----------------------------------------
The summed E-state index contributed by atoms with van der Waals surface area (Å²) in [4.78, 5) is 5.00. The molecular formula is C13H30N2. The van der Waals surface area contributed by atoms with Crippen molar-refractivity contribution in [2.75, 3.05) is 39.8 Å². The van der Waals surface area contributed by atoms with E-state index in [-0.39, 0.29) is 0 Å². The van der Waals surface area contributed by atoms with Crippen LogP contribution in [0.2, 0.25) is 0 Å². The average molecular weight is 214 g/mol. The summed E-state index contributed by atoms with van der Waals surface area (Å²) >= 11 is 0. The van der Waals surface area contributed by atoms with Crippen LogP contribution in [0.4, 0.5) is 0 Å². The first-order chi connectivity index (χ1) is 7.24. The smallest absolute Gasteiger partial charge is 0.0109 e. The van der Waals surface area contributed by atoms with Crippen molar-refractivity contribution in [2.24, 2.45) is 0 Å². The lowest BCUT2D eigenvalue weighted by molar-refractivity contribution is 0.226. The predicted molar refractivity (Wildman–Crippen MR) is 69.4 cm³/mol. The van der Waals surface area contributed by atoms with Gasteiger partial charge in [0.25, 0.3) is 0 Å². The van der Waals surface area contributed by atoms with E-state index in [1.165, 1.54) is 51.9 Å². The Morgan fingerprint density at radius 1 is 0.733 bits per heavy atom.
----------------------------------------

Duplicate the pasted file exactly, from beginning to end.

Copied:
The summed E-state index contributed by atoms with van der Waals surface area (Å²) in [4.78, 5) is 5.00. The molecular formula is C13H30N2. The van der Waals surface area contributed by atoms with Crippen molar-refractivity contribution in [2.75, 3.05) is 39.8 Å². The van der Waals surface area contributed by atoms with E-state index in [-0.39, 0.29) is 0 Å². The van der Waals surface area contributed by atoms with Crippen LogP contribution in [0.2, 0.25) is 0 Å². The average molecular weight is 214 g/mol. The summed E-state index contributed by atoms with van der Waals surface area (Å²) >= 11 is 0. The van der Waals surface area contributed by atoms with Crippen LogP contribution in [0.4, 0.5) is 0 Å². The first-order chi connectivity index (χ1) is 7.24. The smallest absolute Gasteiger partial charge is 0.0109 e. The van der Waals surface area contributed by atoms with Crippen molar-refractivity contribution in [2.24, 2.45) is 0 Å². The lowest BCUT2D eigenvalue weighted by molar-refractivity contribution is 0.226. The predicted molar refractivity (Wildman–Crippen MR) is 69.4 cm³/mol. The van der Waals surface area contributed by atoms with Gasteiger partial charge in [0.25, 0.3) is 0 Å². The van der Waals surface area contributed by atoms with E-state index in [1.165, 1.54) is 51.9 Å². The Morgan fingerprint density at radius 1 is 0.733 bits per heavy atom.